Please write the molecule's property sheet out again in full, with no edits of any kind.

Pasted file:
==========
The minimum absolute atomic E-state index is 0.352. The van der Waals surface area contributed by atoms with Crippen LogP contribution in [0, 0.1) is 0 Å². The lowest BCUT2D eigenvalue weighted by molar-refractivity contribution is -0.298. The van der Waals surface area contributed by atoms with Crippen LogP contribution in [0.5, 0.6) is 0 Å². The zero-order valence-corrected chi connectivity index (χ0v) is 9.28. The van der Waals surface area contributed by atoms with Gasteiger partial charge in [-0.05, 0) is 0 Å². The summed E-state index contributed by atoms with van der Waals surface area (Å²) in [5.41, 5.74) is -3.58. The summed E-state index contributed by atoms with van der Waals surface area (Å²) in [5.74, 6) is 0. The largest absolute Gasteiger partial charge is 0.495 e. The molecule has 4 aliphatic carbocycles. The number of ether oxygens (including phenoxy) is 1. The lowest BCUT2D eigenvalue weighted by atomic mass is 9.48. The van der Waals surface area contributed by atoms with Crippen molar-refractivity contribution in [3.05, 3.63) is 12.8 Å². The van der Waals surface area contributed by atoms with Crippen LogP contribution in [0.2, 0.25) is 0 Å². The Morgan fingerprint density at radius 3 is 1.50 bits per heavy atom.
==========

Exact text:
The minimum absolute atomic E-state index is 0.352. The van der Waals surface area contributed by atoms with Crippen LogP contribution in [0, 0.1) is 0 Å². The lowest BCUT2D eigenvalue weighted by molar-refractivity contribution is -0.298. The van der Waals surface area contributed by atoms with Crippen LogP contribution in [0.5, 0.6) is 0 Å². The zero-order valence-corrected chi connectivity index (χ0v) is 9.28. The van der Waals surface area contributed by atoms with Gasteiger partial charge in [-0.05, 0) is 0 Å². The summed E-state index contributed by atoms with van der Waals surface area (Å²) in [5.41, 5.74) is -3.58. The summed E-state index contributed by atoms with van der Waals surface area (Å²) in [5.74, 6) is 0. The largest absolute Gasteiger partial charge is 0.495 e. The molecule has 4 aliphatic carbocycles. The number of ether oxygens (including phenoxy) is 1. The lowest BCUT2D eigenvalue weighted by atomic mass is 9.48. The van der Waals surface area contributed by atoms with Crippen molar-refractivity contribution in [3.05, 3.63) is 12.8 Å². The van der Waals surface area contributed by atoms with Crippen LogP contribution in [0.2, 0.25) is 0 Å². The Morgan fingerprint density at radius 3 is 1.50 bits per heavy atom.